Stimulants, which include cocaine and amphetamines, speed up the body’s system, which increases blood pressure and heart rate. This can result in serious health issues, and they are often involved in overdoses. Some stimulants are legal with a medical prescription, like medications prescribed for ADHD (such as Adderall and Vyvanse). You might be concerned about your loved one’s stimulant use, even if legally prescribed. While you may wish they do not use them at all, here are some strategies you can share with them to reduce their risk of illness and death.

Safe smoking kits

Safe smoking kits include clean smoking supplies like: 

Go slow

It is always best to test one’s reaction to a substance before using more of it, especially given many substances are filled with worrisome cutting agents or other chemicals. Using a smaller amount of stimulants at a slower pace is always safer than doing them in large quantities. It is also good to use it less after periods of not using it or when feeling sick.

Use clean and sterile needles

Using clean needles and syringes when using intravenous (IV) stimulants can help prevent infection and the spread of diseases like HIV. Most states have legal or locally permitted needle exchange sites where people can trade in their old needles for clean ones.

Safe consumption sites

There is a service in New York City where people can use the substances they bring under the safety and support of trained personnel. They also offer other services that can improve a loved one’s wellbeing.  Many people are advocating to offer these services in other parts of the country.

Don’t use alone

Using substances with others is always better than being alone in the event of an overdose. Encourage your loved one to be with individuals they trust whenever possible. If using substances alone, support apps like the Brave App or Canary can virtually alert another person if help is needed. There is also a free service called  Never Use Alone that a loved one can call and their volunteers will stay on the call as long as needed to ensure safety.

Don’t mix substances

Mixing stimulants with other substances can cause an overdose, which can lead to serious illness and even death. This is especially important when it comes to depressants like alcohol and prescribed medications like benzodiazepines (e.g., Xanax, Valium, Klonopin). Encourage your loved one to check with a healthcare provider to learn about negative drug interactions.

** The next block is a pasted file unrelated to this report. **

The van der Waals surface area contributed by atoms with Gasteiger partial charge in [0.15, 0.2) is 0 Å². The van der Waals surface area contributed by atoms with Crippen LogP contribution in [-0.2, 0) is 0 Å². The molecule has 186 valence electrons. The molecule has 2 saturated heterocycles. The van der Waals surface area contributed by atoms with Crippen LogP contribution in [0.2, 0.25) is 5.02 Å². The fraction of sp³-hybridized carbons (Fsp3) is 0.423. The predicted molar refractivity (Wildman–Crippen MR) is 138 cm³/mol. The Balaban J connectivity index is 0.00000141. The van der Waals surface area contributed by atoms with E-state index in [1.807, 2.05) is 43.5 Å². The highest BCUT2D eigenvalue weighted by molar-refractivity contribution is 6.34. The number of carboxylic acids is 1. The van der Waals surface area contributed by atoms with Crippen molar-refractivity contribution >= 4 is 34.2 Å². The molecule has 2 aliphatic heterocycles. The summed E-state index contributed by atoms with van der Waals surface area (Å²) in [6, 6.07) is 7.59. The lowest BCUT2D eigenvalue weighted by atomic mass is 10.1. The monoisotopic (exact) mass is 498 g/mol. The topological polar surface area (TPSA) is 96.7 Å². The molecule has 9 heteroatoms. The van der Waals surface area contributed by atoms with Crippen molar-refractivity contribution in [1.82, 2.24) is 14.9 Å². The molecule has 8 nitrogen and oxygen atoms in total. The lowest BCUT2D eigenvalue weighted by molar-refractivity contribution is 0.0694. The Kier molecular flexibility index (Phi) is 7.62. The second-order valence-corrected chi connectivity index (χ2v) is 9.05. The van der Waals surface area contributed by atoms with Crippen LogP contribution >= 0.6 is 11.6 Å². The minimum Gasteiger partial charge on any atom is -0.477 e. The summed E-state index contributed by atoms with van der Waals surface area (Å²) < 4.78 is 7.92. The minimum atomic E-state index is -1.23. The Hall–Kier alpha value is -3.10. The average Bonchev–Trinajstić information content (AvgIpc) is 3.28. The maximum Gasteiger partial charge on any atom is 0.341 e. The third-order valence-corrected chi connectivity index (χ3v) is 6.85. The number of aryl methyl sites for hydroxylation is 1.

Use PrEP

HIV can be easily contracted through the use of shared needles and other products. PrEP is a highly effective prevention medication for people at risk of getting HIV. 

Fentanyl test strips

Fentanyl test strips are paper strips used to detect the presence of fentanyl, a deadly synthetic opioid, in injectable substances, powders and pills. Fentanyl can often be found in stimulants like cocaine. The strips are used by dipping a strip into a mix of water and the substance and will indicate whether fentanyl is present or not.

Xylazine test strips

Xylazine, also known as “tranq,” is a deadly animal sedative that has been found in opioids and illegal stimulants. These work in the same way as fentanyl test strips and can detect if there is any xylazine in a stimulant.  

Carry naloxone (e.g., Narcan)

Naloxone, usually known by its brand name Narcan, can reverse an opioid overdose. While it is not designed to reverse an overdose caused by stimulants, it may work in a situation where opioids and stimulants are both involved. Encourage your loved one and everyone around them to carry it. It is available over the counter and for free from many community organizations. Click here to learn how to administer it. 

Safeguard medications

 If you are medically prescribed a stimulant, be sure to keep it out of sight and safely secured. When you are done, you can safely dispose of them. Keep tabs on your loved one’s prescription stimulant use. 

Maintain good dental habits:

People who use stimulants often are at risk of developing problems with their dental health. Encourage your loved one to take good care of their teeth and see a dentist regularly.

Keep a healthy diet

Stimulants can reduce your loved one’s appetite. This can cause malnutrition and serious vitamin deficiencies. Help your loved one maintain a healthy diet and consider encouraging them to see a doctor and/or dietician.

See health professionals regularly

Because stimulant use can lead to heart problems and other health disorders, it is important to make sure your loved one’s doctor and other health professionals are aware of their use. They may want to conduct related tests more often.

Medications to reduce use

There are no FDA- approved medications for the treatment of Stimulant Use Disorder.  That said, there are some medications have been used off-label to help reduce usage.  These include topiramate, bupropion  (commonly used for smoking cessation) and naltrexone. If interested. your loved one needs to talk to their healthcare provider to see if they are a good candidate for the medication.

Moderation strategies

Many people who use stimulants may not have an interest in stopping completely but might be willing to cut back. It’s possible they might be open to stopping cocaine use, for example, but may continue to use substances with a far reduced overdose risk like marijuana.

Remember that any step to reduce the risks of stimulant use is a step in the right direction.